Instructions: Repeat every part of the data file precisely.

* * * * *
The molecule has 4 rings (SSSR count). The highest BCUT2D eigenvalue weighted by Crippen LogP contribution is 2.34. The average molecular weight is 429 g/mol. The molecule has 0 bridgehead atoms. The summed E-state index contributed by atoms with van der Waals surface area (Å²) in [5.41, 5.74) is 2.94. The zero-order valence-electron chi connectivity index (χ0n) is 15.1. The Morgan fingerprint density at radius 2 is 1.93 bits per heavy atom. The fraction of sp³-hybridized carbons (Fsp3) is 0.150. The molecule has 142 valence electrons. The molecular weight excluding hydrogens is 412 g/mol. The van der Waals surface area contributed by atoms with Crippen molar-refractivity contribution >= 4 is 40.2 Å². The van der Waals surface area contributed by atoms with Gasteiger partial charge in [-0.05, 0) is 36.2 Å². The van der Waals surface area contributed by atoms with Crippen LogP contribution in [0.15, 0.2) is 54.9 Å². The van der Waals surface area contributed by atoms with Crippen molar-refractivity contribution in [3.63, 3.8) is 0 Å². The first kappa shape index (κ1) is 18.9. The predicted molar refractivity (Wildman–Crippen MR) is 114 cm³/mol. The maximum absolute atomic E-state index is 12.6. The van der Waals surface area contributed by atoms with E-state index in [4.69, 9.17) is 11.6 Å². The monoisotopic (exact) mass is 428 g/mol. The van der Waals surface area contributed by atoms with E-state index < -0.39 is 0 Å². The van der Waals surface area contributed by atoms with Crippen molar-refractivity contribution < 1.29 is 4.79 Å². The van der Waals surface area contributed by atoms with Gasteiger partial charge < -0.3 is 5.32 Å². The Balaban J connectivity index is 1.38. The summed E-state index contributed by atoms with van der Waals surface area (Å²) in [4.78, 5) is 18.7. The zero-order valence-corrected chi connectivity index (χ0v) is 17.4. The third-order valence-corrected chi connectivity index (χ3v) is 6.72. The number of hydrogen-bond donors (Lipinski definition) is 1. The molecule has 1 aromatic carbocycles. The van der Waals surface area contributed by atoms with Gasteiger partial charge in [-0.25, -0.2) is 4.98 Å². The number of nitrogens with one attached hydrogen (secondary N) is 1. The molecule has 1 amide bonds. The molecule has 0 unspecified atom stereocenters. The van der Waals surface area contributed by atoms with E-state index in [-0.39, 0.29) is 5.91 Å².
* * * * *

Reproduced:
The molecule has 4 rings (SSSR count). The highest BCUT2D eigenvalue weighted by Crippen LogP contribution is 2.34. The average molecular weight is 429 g/mol. The molecule has 0 bridgehead atoms. The summed E-state index contributed by atoms with van der Waals surface area (Å²) in [5.41, 5.74) is 2.94. The zero-order valence-electron chi connectivity index (χ0n) is 15.1. The Morgan fingerprint density at radius 2 is 1.93 bits per heavy atom. The fraction of sp³-hybridized carbons (Fsp3) is 0.150. The molecule has 142 valence electrons. The molecular weight excluding hydrogens is 412 g/mol. The van der Waals surface area contributed by atoms with Crippen molar-refractivity contribution >= 4 is 40.2 Å². The van der Waals surface area contributed by atoms with Gasteiger partial charge in [-0.05, 0) is 36.2 Å². The van der Waals surface area contributed by atoms with Crippen LogP contribution in [0.15, 0.2) is 54.9 Å². The van der Waals surface area contributed by atoms with Crippen molar-refractivity contribution in [3.63, 3.8) is 0 Å². The first kappa shape index (κ1) is 18.9. The predicted molar refractivity (Wildman–Crippen MR) is 114 cm³/mol. The maximum absolute atomic E-state index is 12.6. The van der Waals surface area contributed by atoms with E-state index in [4.69, 9.17) is 11.6 Å². The monoisotopic (exact) mass is 428 g/mol. The van der Waals surface area contributed by atoms with E-state index < -0.39 is 0 Å². The van der Waals surface area contributed by atoms with Crippen molar-refractivity contribution < 1.29 is 4.79 Å². The van der Waals surface area contributed by atoms with Gasteiger partial charge < -0.3 is 5.32 Å². The Balaban J connectivity index is 1.38. The summed E-state index contributed by atoms with van der Waals surface area (Å²) in [4.78, 5) is 18.7. The zero-order valence-corrected chi connectivity index (χ0v) is 17.4. The third-order valence-corrected chi connectivity index (χ3v) is 6.72. The number of hydrogen-bond donors (Lipinski definition) is 1. The molecule has 1 aromatic carbocycles. The van der Waals surface area contributed by atoms with Gasteiger partial charge in [-0.25, -0.2) is 4.98 Å². The number of nitrogens with one attached hydrogen (secondary N) is 1. The molecule has 1 amide bonds. The molecule has 0 unspecified atom stereocenters. The van der Waals surface area contributed by atoms with E-state index in [-0.39, 0.29) is 5.91 Å².